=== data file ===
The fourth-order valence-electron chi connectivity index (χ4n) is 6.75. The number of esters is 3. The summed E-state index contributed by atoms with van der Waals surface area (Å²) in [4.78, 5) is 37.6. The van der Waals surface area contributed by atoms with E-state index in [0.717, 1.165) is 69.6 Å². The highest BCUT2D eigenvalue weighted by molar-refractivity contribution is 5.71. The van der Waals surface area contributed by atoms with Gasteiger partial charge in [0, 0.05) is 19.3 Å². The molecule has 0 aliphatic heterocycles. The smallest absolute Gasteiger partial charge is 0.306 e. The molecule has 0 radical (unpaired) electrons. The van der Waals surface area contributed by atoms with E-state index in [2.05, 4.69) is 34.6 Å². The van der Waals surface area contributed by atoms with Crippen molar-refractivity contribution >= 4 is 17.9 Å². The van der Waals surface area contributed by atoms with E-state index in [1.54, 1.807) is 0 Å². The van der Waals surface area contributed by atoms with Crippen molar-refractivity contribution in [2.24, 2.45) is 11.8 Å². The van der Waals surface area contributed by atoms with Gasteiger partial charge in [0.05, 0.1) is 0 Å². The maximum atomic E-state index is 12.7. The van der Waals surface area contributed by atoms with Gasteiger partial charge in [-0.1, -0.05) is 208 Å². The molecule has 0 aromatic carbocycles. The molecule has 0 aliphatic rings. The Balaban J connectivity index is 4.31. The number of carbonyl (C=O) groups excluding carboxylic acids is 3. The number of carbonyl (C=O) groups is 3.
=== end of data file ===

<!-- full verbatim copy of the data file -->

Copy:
The fourth-order valence-electron chi connectivity index (χ4n) is 6.75. The number of esters is 3. The summed E-state index contributed by atoms with van der Waals surface area (Å²) in [4.78, 5) is 37.6. The van der Waals surface area contributed by atoms with E-state index in [0.717, 1.165) is 69.6 Å². The highest BCUT2D eigenvalue weighted by molar-refractivity contribution is 5.71. The van der Waals surface area contributed by atoms with Gasteiger partial charge in [0, 0.05) is 19.3 Å². The molecule has 0 aliphatic heterocycles. The smallest absolute Gasteiger partial charge is 0.306 e. The molecule has 0 radical (unpaired) electrons. The van der Waals surface area contributed by atoms with E-state index in [2.05, 4.69) is 34.6 Å². The van der Waals surface area contributed by atoms with Crippen molar-refractivity contribution >= 4 is 17.9 Å². The van der Waals surface area contributed by atoms with E-state index in [1.54, 1.807) is 0 Å². The van der Waals surface area contributed by atoms with Crippen molar-refractivity contribution in [2.24, 2.45) is 11.8 Å². The van der Waals surface area contributed by atoms with Gasteiger partial charge in [0.05, 0.1) is 0 Å². The maximum atomic E-state index is 12.7. The van der Waals surface area contributed by atoms with Gasteiger partial charge in [-0.1, -0.05) is 208 Å². The molecule has 0 aromatic carbocycles. The molecule has 0 aliphatic rings. The Balaban J connectivity index is 4.31. The number of carbonyl (C=O) groups excluding carboxylic acids is 3. The number of carbonyl (C=O) groups is 3.